POSIX IO is becoming a serious impediment to IO performance and scaling. POSIX is one of the standards that enabled portable programs and POSIX IO is the portion of the standard surrounding IO. But as the world of storage evolves with greatly increasing capacities and greatly increasing performance, it is time for POSIX IO to evolve or die.
All of these demands can put a HUGE burden on the file system with the most probable result that the throughput will be greatly reduced while the metadata is queried (don’t forget this is called “high” performance computing, not “mediocre” performance computing so a reduction in throughput is not acceptable).
Imagine a user who runs this command several times a minute. The process is repeated every time because the user wants to know the size of a particular file (or files). Multiply this by several users, and you can see that the load on the metadata can become enormous. If you think that users don’t do this, you would be very surprised to learn that in reality there are hundreds if not thousands of HPC users who precisely do this on a regular basis. In addition, there are application scripts that perform these checks as well.
In my previous career at an HPC storage manufacturer there was a particular customer who became irate beyond all rationality because the results of an “ls -lsa” command did not return the exact size of the file the instant the command was executed. They had scripts that depended upon this command to launch applications and without a precise number at any specific instance their process was stalled. At the same time, they could not tolerate any loss of throughput performance without a further reduction in performance.
Almost all reasonable users can accept that it can take time to return the results of a command but they want accurate information about the state of their files. But there are also users who want the command to return immediately and who also don’t want much (any) reduction in throughput. The compromise that was discussed in the HECEWG was to offer two options to the users. The first option is to give back accurate file information without much reduction in throughput at the expense of taking more time. The second option is sort of a “lazy” metadata update. In this option, the metadata is updated and stored in a cache when the system load “pauses” or the load drops a bit. Then when a user wants file information with this option, the cache is quickly queried and the result is returned to the user. It’s not the most accurate information since it lags the true information by an amount of time, but it has ZERO impact on the storage performance.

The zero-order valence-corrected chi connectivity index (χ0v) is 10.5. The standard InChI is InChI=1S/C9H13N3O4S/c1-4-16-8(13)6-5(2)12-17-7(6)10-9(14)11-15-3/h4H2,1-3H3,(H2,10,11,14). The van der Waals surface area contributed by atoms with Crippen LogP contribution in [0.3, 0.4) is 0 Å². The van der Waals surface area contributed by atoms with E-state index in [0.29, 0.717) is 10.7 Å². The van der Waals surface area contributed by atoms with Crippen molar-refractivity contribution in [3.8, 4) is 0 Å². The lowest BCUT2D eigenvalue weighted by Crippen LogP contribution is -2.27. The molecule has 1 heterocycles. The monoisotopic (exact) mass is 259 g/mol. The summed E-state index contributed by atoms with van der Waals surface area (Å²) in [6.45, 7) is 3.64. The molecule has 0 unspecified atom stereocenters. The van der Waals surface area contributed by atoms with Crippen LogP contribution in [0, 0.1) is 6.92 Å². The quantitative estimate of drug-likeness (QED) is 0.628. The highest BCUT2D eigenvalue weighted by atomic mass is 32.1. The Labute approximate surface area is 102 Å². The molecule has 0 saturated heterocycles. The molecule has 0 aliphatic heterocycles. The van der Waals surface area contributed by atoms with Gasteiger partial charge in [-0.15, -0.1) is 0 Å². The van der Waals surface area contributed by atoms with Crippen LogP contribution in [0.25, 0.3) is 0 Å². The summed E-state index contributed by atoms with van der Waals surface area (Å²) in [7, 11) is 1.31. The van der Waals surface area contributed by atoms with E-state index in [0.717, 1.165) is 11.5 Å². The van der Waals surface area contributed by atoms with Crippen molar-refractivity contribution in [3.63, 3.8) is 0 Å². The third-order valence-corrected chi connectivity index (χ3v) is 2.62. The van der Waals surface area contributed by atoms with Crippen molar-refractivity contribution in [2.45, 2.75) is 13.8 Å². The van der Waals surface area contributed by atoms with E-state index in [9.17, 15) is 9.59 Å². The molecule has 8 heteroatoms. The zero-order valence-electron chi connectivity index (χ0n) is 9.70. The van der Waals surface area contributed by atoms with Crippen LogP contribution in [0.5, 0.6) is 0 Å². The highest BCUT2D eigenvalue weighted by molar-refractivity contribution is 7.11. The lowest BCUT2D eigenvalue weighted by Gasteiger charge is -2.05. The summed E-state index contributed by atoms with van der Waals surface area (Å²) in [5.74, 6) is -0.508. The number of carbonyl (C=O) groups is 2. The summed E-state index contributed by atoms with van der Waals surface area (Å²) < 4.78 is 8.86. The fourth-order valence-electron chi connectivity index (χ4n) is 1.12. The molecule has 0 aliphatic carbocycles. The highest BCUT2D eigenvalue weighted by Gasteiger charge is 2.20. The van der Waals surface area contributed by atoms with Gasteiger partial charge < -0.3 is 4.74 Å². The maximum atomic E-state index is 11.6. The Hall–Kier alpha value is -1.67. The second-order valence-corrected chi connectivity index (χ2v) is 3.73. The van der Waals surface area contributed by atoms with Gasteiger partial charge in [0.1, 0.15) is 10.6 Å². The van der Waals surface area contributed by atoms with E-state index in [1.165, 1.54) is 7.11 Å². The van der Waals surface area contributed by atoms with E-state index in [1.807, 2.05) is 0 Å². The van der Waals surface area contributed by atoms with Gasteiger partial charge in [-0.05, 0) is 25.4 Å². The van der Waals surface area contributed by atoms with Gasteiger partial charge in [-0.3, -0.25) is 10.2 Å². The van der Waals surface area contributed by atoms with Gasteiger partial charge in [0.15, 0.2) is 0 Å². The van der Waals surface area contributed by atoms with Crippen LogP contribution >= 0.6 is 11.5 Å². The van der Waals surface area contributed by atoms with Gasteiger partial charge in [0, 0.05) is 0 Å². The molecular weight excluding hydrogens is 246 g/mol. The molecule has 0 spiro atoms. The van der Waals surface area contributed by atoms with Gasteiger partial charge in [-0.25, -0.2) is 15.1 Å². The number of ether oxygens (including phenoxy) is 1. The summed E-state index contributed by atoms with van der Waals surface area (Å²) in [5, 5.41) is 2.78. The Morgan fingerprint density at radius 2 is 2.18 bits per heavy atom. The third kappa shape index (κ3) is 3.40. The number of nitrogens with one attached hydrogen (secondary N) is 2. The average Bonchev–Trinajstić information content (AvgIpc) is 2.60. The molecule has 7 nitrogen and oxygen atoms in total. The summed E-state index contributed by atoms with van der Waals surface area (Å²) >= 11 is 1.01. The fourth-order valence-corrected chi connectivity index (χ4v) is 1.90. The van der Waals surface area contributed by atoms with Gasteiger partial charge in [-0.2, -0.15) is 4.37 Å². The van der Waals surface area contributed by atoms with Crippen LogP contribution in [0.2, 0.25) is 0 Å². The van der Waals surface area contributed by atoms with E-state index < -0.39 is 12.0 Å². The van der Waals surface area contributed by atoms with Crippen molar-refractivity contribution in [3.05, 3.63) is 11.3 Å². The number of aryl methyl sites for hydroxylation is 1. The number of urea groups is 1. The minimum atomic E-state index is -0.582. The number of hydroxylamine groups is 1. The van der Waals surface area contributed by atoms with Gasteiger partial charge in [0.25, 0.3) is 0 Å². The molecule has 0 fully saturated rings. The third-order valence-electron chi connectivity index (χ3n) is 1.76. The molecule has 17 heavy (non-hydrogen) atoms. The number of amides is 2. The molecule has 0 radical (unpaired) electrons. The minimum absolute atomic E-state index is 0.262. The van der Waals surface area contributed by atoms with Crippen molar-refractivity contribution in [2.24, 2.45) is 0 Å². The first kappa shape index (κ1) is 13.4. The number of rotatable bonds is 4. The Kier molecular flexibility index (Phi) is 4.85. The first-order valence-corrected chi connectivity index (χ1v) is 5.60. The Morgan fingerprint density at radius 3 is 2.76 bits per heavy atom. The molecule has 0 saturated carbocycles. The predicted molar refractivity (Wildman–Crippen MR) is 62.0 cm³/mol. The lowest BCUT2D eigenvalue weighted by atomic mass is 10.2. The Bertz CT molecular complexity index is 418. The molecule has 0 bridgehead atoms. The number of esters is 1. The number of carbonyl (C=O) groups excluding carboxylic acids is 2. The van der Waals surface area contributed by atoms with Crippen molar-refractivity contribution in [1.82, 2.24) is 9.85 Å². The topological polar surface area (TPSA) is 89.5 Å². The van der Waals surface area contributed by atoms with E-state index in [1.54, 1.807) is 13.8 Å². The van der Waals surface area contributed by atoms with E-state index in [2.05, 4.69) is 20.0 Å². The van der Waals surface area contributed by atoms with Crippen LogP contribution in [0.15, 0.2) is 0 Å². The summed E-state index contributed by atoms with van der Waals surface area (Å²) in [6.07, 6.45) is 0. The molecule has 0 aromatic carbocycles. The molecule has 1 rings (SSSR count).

If you think this scenario of metadata impacting performance is not likely to happen to you, I suggest you just wait a couple of years or try a small, slow drive in your quad-core system while running several applications. We now have desktops with 4 cores and 6 cores are coming quickly. If all of the cores are used by applications and a good percentage of them are performing IO then you will certainly see some serious stress on your file system. This stress includes both metadata operations and throughput. Not everyone runs a database on their desktop but almost everyone certainly runs a web browser. Take a look at the number and size of the cached files for your browser and I think you will be shocked. The same is true for games. The stress these applications impose on file systems is something not dreamed of several years ago.
So What Happened?
As you are probably aware, the proposed extensions or relaxations have not been approved by the Austin Group. The last update to the HECEWG was four years ago (2006). Why weren’t they accepted? While I don’t know the answer to that question my supposition is that there was not enough of an appetite by enough companies and users to justify the changes. Without companies who are willing to make changes and without enough demand from users there is really no change in the standard. And why should there be? The mighty cruise ship is traveling steadily and people are having a good time. However, history tells us that the HPC world, while smaller than the enterprise world, usually sees problems several years before they happen. Has HECEWG shown that people need more than the POSIX cruise ship can provide to the point where people are going to be forced to jump off the POSIX cruise ship? Given the advances in systems I think they have.
While the cruise ship analogy is useful in making a point, the computing world is not coming to an end because the extensions/relaxations were not passed. We are still growing systems beyond 1 PetaFLOPS and storage capacity and throughput are almost doubling every year along with regulatory requirements forcing us to store all data for extended periods of time.
The HPC world is working very hard to keep up with demand. Share storage systems are growing in capacity at an ever increasing rate and throughput requirements are rising as fast as ever. Coupled with the large number of cores in systems all trying to write to the same shared storage and you can easily see the bottleneck developing.
Ideally POSIX should evolve to accommodate the situations in the HPC world anticipating that the same problems are coming to the enterprise world. However this hasn’t happened in four years and shows no signs of happening in the near future.
It may come to the point where new storage interfaces are developed that don’t even use POSIX because the problems have become so severe. There are signs of this happening already. Basically POSIX hasn’t evolved so people are starting to just go around it. This means that the standard is no longer useful and has become an impediment to progress.
Jeff Layton is an Enterprise Technologist for HPC at Dell. He can be found lounging around at a nearby Frys enjoying the coffee and waiting for sales (but never during working hours).